City Officials Hire Controversial Private Prison Operator 

click to enlarge Richmond Commonwealth's Attorney Michael Herring, Mayor Dwight C. Jones and Sheriff C.T. Woody tour the city jail construction site last December.

Scott Elmquist

Richmond Commonwealth's Attorney Michael Herring, Mayor Dwight C. Jones and Sheriff C.T. Woody tour the city jail construction site last December.

In an effort to reduce inmate overcrowding before the opening of Richmond's new jail in April, city officials have signed an $800,000 contract with a controversial private prison operator.

Based in Boca Raton, Fla., Geo Group is the second-largest operator of private prisons in the country, and has been cited for complaints including sexual assault, inadequate inmate care, broken cell locks and feces-covered walls, according to The Palm Beach (Florida) Post.

A story the paper published last year said Geo Group has "been dogged for years by reports of sloppy — and sometimes gruesome — practices" that resulted in federal fines and jury awards of as much as $42.5 million. The company had no comment on the findings, the paper reported.

In Richmond, Geo Group will operate a new day reporting center for as many as 150 offenders. The idea is to divert people convicted of nonviolent misdemeanors, felonies and certain drug offenses who otherwise would be sentenced to jail. Instead, they will report to the center for daily check-ins, community labor and random drug tests, as well as counseling, job training and education services.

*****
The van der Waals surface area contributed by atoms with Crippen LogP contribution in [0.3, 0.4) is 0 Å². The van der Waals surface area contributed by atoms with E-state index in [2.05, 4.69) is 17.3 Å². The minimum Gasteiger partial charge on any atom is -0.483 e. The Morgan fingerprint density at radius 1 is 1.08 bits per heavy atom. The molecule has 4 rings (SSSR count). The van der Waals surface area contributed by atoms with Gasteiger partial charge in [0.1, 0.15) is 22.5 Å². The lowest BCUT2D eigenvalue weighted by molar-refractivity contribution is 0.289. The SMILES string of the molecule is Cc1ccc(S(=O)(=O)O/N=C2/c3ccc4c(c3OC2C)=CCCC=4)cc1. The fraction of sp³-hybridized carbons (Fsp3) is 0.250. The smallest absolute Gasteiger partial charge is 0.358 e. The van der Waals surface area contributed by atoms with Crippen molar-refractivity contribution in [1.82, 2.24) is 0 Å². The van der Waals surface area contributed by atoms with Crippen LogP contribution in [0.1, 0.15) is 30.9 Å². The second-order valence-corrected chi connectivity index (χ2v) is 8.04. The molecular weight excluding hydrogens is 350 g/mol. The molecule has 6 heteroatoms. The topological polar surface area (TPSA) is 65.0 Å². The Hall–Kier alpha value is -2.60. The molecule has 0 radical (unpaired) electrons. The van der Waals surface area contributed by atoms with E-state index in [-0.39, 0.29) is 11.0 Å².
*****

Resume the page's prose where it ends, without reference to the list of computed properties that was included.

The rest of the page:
Commonwealth's Attorney Michael Herring was part of the city's negotiating committee that selected Geo Group. He says the company's track record of operating prisons and detainment centers might raise questions, but is irrelevant to the center Geo will operate here. "It is an issue with an arm of Geo Group that will not be on the ground here," he says.

Herring says the company's record of operating day reporting centers is positive, and that the localities Geo is working with vouched for the company's work. The city uncovered no lawsuits relative to the company's reporting centers, he says.

The city will monitor the center closely, Herring says. It is set to open in the Public Safety Building across Ninth Street from the John Marshall Courts Building.

David Hicks, the interim director of the city's Department of Justice Services, didn't return a phone call requesting comment.

The city's new jail has 1,032 beds. The inmate population is hovering at about 1,400 — the same number jail officials reported last December, a spokesman for Sheriff C.T. Woody confirms.

As city officials acknowledged then, the city is about a year behind in its effort to reduce that number, but Herring says the goal of not opening a new jail to overcrowding is achievable.

The reporting center could open in as few as two months. In addition to the 150 inmates who could be diverted from the jail to the center, Herring says the city plans to increase use of electronic monitoring in lieu of incarceration, which would divert as many as another 100 potential inmates.

Herring says his office also will stop asking people to post bond in cases where it would have been set at $10,000 or less, which would further reduce the inmate population by another 65 to 100 residents at any given time.

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